Moving the U.S. Government Toward a Zero-Trust Architecture

This strategy places significant emphasis on stronger enterprise identity and access controls, including multi-factor authentication (MFA). Without secure, enterprise-managed identity systems, adversaries can take over user accounts and gain a foothold in an agency to steal data or launch attacks. This strategy sets a new baseline for access controls across the Government that prioritizes defense against sophisticated phishing, and directs agencies to consolidate identity systems so that protections and monitoring can be consistently applied. Tightening access controls will require agencies to leverage data from different sources to make intelligent decisions, such as analyzing device and user information to assess the security posture of all activity on agency systems.

A key tenet of a zero trust architecture is that no network is implicitly considered trusted—a principle that may be at odds with some agencies’ current approach to securing networks and associated systems. All traffic must be encrypted and authenticated as soon as practicable. This includes internal traffic, as made clear in EO 14028, which directs that all data must be encrypted while in transit. This strategy focuses agencies on two critical and widely used protocols in the near-term, DNS and HTTP traffic;(2) in addition, the Cybersecurity and Infrastructure Security Agency (CISA) and the Federal Risk and Authorization Management Program (FedRAMP) will evaluate options for encrypting email in transit.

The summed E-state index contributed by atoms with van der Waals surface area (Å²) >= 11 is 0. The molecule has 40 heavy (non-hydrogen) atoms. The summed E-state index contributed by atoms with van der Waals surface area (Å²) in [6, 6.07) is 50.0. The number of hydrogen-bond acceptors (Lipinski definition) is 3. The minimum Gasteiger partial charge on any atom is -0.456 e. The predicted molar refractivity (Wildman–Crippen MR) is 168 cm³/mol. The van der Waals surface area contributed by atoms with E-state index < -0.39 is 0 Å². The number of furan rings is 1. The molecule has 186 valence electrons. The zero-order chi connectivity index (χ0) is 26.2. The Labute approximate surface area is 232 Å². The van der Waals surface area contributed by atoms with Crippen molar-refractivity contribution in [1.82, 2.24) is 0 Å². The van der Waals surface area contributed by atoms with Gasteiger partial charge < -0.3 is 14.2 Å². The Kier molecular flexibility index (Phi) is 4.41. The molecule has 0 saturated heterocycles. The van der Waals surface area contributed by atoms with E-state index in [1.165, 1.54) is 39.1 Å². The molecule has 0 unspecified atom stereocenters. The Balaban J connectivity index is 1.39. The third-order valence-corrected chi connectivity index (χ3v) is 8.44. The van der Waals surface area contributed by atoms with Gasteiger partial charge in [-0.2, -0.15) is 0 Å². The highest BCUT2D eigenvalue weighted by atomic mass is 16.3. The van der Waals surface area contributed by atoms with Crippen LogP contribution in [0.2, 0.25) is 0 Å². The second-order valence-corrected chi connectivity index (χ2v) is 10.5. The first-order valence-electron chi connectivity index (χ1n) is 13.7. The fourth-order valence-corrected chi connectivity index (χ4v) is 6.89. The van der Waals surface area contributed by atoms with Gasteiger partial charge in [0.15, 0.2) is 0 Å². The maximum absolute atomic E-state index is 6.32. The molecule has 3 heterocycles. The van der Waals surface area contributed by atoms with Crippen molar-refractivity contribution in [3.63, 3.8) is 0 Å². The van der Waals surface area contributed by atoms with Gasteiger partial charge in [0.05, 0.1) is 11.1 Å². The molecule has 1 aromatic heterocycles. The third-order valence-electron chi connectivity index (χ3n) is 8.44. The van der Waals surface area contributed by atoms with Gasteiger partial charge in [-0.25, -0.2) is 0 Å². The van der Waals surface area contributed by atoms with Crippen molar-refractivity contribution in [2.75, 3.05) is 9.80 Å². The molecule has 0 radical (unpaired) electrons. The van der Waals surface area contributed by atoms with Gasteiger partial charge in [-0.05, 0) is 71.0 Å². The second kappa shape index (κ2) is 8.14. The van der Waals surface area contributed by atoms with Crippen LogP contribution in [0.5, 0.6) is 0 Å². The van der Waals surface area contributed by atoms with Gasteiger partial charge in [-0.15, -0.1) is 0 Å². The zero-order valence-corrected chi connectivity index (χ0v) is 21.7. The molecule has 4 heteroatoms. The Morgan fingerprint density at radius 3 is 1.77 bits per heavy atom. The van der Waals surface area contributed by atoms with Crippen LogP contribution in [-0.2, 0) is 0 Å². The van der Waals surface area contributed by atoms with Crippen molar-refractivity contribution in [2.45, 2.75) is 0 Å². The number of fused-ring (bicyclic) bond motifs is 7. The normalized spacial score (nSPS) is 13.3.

Further, Federal applications cannot rely on network perimeter protections to guard against unauthorized access. Users should log into applications, rather than networks, and enterprise applications should eventually be able to be used over the public internet. In the near term, every application should be treated as internet-accessible from a security perspective. As this approach is implemented, agencies will be expected to stop requiring application access be routed through specific networks, consistent with CISA’s zero trust maturity model.(3)

In addition to robust internal testing programs, agencies should scrutinize their applications as our nation’s adversaries do. This requires welcoming external partners and independent perspectives to evaluate the real-world security of agency applications, and a process for coordinated disclosure of vulnerabilities by the general public.

This strategy also calls on Federal data and cybersecurity teams within and across agencies to jointly develop pilot initiatives and Government-wide guidance on categorizing data based on protection needs, ultimately building a foundation to automate security access rules. This collaborative effort will better allow agencies to regulate access based not only on who or what is accessing data, but also on the sensitivity of the data being requested.

Transitioning to a zero trust architecture will not be a quick or easy task for an enterprise as complex and technologically diverse as the Federal Government. The strategy set forth in this memorandum is designed to reduce uncertainty and outline a common path toward implementing EO 14028, by updating and strengthening information security norms throughout the Federal enterprise.

(1) Department of Defense (DoD) Zero Trust Reference Architecture,

(2) DNS is the internet’s Domain Name System, and in this context refers to the protocol used to look up the internet protocol (IP) address of a given hostname (e.g. HTTP stands for Hypertext Transfer Protocol, and is the primary protocol used to serve web content, as well as other internet data.

(3) CISA, Zero Trust Maturity Model,